Hey, Microlimp

Solitaire is not a social game. If I open a Solitaire game I don’t need to log in. All I want to do is play the game.

I deleted your stupid Solitaire game because instead of letting me play it started doing something with “save data” in “the cloud.”

Why the hell do I need to save missile-firing Solitaire games in the missile-firing CLOUD???


Is It September Yet?

<checks to see if college football has started>


Of Wolves and Men

Having recently posted a “filk” of a song by Steppenwolf, I thought I ought to finally get around to reading the Hermann Hesse novel that the band’s name cites.

First I looked the work up on Wikipedia, and found that it

reflects a profound crisis in Hesse’s spiritual world during the 1920s while memorably portraying the protagonist’s split between his humanity and his wolf-like aggression and homelessness.

Both of my e-published short stories have touched on this human duality, so I was immediately interested.

I found it available as an ebook but given the Wikipedia description I decided to hold off on buying it until I had read the free sample. Unfortunately I didn’t get far.

In the preface, Hesse’s protagonist meets the man, Harry Haller, who is the “Steppenwolf,” when the latter takes a room at his aunt’s house. He invites Haller to a lecture by “a celebrated historian, philosopher, and critic, a man of European fame,” who instantly disappoints Haller merely by flattering the audience. Hesse’s protagonist somehow manages to read an entire, eloquent critique of early 20th-century Western civilization in Haller’s fleeting expression. I couldn’t help but imagine the “Steppenwolf” having an identical disappointment upon reading the paragraph.

I’ll say this about the theme as described by Wikipedia’s editoriat, since I doubt I’d ever get through the novel itself.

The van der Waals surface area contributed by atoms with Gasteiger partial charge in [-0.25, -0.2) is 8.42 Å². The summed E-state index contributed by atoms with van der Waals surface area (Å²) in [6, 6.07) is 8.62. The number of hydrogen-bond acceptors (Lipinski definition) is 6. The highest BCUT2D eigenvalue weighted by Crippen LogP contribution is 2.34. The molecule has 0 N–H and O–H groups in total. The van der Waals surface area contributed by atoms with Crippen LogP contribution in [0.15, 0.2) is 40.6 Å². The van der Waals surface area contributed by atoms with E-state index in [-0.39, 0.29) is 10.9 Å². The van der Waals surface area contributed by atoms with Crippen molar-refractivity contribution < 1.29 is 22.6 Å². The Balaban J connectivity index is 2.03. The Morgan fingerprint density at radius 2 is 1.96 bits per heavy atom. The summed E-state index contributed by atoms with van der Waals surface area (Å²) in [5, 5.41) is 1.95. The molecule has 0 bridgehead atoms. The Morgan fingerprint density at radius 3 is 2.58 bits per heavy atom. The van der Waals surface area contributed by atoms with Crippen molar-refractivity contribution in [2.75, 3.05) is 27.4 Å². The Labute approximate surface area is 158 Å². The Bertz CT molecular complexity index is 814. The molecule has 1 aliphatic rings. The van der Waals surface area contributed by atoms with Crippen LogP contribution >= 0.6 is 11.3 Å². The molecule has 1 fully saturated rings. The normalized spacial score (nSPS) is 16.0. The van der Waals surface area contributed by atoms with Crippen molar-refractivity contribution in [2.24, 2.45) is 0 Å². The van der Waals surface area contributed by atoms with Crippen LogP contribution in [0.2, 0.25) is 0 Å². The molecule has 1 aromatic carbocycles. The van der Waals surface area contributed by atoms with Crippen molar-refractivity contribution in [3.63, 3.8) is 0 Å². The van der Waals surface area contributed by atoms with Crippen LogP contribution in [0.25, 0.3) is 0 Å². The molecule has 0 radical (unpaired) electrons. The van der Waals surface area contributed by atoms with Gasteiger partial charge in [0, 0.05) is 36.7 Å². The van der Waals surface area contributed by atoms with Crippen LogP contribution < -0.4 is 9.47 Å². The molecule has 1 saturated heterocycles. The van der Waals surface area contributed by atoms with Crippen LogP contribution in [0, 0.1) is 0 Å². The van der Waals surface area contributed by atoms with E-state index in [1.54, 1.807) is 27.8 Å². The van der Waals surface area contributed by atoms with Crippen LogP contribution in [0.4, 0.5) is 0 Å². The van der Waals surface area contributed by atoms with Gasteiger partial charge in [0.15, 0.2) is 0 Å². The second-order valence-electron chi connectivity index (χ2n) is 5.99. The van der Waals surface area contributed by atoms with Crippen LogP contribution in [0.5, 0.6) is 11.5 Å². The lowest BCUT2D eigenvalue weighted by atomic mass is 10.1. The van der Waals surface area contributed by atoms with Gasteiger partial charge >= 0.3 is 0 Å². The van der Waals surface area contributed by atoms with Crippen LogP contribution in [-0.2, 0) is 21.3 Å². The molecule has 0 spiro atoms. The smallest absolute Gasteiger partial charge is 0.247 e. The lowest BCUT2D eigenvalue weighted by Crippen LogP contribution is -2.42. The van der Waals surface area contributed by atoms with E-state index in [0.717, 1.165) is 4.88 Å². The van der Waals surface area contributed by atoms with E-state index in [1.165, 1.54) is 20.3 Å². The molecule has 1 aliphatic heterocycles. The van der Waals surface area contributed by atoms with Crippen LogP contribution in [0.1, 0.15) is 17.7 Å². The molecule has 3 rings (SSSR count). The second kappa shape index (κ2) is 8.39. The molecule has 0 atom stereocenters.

As the story begins, the hero [Haller] is beset by reflections on his being ill-suited for the world of everyday, regular people, specifically for frivolous bourgeois society. In his aimless wanderings about the city he encounters a person carrying an advertisement for a magic theatre who gives him a small book, Treatise on the Steppenwolf. This treatise, cited in full in the novel’s text as Harry reads it, addresses Harry by name and strikes him as describing himself uncannily. It is a discourse on a man who believes himself to be of two natures: one high, the spiritual nature of man; the other is low and animalistic, a “wolf of the steppes”. This man is entangled in an irresolvable struggle, never content with either nature because he cannot see beyond this self-made concept.

One of the things about cowboy fiction that distinguishes it from most other genres is that it often places the characters in a wild situation where whatever civilized sensibilities upon which they might have built their self-image will be challenged, with life-or-death stakes. This is not to say that cowboy stories were the first to do this; James Fenimore Cooper’s Natty Bumppo tales, of which only the last actually takes place in what we now think of as cowboy country (though several decades early), may be the first American examples.

The usual outcome of a cowboy story is that the good guy, who champions the moral code of the civilized but resorts to lethal necessity in extremis, wins out over those who have shed not only the trappings but the ethos of civilization. The latter have resolved the duality issue by going all-wolf; the former, by recognizing and to some extent domesticating his inner wolf in service to his humanity.

The theme is that people need both facets of their humanity to survive in a world of blood and dirt. Civilization is no better served by those who keep their monster irretrievably caged even in case of need, than by those who feed their inner angel to it and let it rampage uncontrolled.

Update, a few hours later: I’ve resumed reading the sample, still in the preface. Hesse has his prefatory protagonist and the Steppenwolf speak of being caught between two ages.